It can be hard for allies to figure out their role is social justice work. On the one hand, allies with privileged identities are asked to listen more, to allow marginalized voices to be in the center, and to be aware of how space they take up. On the other hand, they are asked not to be silent in the face of injustice. They are criticized for not speaking up, for not using their privilege to push for change. They are asked to show up to events to support causes but then are told that just showing up to an event is performative and not real allyship. They are asked to educate themselves and not burden the people they are trying to support but then are also criticized when they take it upon themselves to organize spaces of education that are centered on their role in social justice.
So what’s an ally to do? Both of us have spent quite a bit of time in our offices–with both students and colleagues–working through these contradictions. Oftentimes we leave these conversations feeling like allies are put in untenable positions as they struggle to live a life of social justice.
We do have some ideas, but we want to recognize that this is hard work, and we all make mistakes. (Stay tuned for a fall term post all about our mistakes!) First, we’d say that regardless of how much criticism you get, how well-intentioned you are, or how frustrated you are that you can never do the right thing, you need to remember that your frustrations of being an ally are never as frustrating and difficult as being a marginalized person in society. If you find yourself at a place where you think that you no longer want to support the people or the causes you want to support because you keep getting criticized, perhaps it’s a good time to take a step back and reflect on your motivations.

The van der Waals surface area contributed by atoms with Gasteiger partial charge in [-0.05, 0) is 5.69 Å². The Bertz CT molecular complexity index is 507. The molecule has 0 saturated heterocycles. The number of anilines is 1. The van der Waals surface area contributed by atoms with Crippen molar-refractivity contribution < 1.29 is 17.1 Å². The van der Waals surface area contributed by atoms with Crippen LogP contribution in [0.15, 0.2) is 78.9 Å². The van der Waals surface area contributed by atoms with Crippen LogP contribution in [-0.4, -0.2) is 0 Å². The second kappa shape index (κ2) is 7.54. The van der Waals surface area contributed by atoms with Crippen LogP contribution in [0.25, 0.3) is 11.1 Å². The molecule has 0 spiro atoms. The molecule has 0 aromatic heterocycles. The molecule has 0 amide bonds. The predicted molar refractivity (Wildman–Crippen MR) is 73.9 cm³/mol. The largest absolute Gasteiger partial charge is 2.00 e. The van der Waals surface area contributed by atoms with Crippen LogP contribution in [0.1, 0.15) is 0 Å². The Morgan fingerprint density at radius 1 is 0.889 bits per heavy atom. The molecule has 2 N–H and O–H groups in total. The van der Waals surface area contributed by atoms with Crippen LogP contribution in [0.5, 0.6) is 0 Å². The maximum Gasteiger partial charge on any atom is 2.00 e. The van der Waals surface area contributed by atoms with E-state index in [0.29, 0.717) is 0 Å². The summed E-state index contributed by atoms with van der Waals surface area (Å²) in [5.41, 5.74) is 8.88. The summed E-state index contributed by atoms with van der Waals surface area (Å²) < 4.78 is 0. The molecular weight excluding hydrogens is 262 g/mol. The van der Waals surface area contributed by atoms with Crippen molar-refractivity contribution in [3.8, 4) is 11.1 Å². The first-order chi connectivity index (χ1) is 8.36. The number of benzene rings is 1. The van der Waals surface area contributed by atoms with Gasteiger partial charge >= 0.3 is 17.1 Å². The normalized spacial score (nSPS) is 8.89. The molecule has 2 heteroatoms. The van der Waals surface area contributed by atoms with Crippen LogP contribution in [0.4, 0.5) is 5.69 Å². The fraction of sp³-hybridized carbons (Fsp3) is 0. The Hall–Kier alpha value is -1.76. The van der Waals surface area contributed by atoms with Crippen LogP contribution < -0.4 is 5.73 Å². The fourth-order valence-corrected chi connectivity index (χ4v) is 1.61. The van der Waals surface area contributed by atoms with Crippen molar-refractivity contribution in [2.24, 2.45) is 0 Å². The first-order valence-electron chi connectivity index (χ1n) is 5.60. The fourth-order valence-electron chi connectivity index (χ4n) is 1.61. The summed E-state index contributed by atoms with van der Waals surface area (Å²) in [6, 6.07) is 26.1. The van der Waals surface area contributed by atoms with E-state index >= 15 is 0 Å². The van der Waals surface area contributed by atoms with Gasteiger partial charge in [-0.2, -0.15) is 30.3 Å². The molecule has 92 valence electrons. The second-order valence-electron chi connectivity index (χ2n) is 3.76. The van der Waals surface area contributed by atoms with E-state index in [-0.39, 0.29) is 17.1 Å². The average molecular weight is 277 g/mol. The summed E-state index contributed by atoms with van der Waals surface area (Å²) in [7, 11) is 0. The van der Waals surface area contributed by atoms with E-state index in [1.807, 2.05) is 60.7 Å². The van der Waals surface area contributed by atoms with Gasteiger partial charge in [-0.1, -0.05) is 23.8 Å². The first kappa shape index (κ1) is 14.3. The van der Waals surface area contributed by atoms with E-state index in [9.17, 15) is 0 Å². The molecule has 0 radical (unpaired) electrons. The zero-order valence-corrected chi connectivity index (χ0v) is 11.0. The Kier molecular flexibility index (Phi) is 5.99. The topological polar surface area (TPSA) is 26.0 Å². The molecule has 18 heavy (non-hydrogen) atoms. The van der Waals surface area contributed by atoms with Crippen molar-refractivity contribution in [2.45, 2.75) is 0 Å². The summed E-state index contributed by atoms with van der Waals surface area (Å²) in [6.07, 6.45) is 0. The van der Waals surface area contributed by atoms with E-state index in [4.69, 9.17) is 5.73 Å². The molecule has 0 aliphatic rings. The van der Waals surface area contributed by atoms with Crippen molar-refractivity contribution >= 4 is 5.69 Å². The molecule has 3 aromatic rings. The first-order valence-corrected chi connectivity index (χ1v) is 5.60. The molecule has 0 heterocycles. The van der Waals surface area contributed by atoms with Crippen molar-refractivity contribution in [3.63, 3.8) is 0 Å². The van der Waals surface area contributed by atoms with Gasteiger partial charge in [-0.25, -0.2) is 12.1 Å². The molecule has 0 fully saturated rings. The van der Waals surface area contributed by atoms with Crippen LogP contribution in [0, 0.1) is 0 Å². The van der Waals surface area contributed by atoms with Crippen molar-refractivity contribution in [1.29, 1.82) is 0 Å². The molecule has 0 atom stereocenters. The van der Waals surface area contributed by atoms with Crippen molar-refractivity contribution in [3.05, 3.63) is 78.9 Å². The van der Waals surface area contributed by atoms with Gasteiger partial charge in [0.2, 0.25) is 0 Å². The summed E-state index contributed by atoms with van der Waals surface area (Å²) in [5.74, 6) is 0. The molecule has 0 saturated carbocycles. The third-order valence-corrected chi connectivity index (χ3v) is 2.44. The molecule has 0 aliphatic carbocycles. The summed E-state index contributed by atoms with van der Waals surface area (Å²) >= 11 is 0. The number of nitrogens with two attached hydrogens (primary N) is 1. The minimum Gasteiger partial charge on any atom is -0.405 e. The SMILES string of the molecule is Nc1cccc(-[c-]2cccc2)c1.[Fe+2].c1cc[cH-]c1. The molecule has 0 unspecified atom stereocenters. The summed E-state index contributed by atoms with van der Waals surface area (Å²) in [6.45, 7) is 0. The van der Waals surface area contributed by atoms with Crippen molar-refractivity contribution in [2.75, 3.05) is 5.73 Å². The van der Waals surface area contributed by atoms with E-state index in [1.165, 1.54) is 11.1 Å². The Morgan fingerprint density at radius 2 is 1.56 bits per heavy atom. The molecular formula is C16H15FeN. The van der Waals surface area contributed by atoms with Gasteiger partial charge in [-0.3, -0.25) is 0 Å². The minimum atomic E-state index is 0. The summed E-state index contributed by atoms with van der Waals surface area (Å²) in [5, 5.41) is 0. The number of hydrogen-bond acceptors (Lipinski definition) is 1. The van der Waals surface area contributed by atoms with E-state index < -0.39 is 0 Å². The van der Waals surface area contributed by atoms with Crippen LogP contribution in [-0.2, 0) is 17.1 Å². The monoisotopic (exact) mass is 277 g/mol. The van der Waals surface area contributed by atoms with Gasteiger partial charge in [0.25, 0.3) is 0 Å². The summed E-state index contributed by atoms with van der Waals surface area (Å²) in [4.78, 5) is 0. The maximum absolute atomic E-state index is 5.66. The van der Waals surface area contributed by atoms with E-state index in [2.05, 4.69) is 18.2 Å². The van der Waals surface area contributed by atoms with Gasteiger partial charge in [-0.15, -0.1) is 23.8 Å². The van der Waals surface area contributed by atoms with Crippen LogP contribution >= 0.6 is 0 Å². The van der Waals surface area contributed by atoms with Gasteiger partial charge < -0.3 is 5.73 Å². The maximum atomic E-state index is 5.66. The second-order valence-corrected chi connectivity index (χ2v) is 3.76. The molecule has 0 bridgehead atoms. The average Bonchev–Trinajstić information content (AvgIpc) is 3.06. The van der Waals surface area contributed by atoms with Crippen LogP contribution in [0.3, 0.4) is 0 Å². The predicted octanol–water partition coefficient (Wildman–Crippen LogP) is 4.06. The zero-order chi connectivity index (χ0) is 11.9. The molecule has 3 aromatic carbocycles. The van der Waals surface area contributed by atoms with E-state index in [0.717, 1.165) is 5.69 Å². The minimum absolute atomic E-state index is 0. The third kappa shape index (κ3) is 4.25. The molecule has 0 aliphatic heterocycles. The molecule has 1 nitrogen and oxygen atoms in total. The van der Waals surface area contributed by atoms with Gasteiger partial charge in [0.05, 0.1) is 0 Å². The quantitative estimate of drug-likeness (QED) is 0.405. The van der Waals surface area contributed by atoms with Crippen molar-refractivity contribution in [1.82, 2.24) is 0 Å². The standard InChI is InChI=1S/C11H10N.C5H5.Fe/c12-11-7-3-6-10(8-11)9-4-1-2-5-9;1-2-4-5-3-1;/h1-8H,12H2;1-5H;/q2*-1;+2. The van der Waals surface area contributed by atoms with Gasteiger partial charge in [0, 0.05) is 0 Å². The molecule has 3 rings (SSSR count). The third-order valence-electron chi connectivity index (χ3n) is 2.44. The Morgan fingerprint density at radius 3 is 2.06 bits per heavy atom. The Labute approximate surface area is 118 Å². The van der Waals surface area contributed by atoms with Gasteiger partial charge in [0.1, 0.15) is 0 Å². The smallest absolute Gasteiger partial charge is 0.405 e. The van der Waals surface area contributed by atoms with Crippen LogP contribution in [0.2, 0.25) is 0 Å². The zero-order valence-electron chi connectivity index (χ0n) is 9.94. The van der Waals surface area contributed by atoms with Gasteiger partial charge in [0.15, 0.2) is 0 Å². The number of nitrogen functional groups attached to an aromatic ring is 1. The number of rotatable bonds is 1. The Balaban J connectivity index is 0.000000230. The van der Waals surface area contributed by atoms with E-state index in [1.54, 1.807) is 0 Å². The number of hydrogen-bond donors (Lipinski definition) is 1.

In his discussion of social justice ally identity development, Keith Edwards notes that an altruistic mindset leads to a situation where allies are unable to be critically self-reflective about their actions because they believe that they are “empowering” those they are supporting. For Edwards, when allies rely on acceptance and praise from marginalized peoples, they get “easily derailed by critique” from them. (47) Though they aim to be “an exception from the system,” they ultimately perpetuate it. Similarly, Jamila Lyiscott argues that we need to stop thinking that we are “giving” marginalized people “a voice”; instead, perhaps there are times when we can use our privilege to create spaces where these voices can be heard.
Second, when you know you need to learn, instead of relying on individuals, go to events sponsored by groups that you want to support. Board Members of the group CAUSE (Carleton Alliance of Undocumented Students and allies for Empowerment) spoke in Anita’s class recently about how one way allies can be supportive is by attending events that they organize, such as the events for the Undocumented Awareness Week. They also noted that it would be great if more allies came regularly to their meetings (though they cautioned allies against attending and trying to take over the meeting).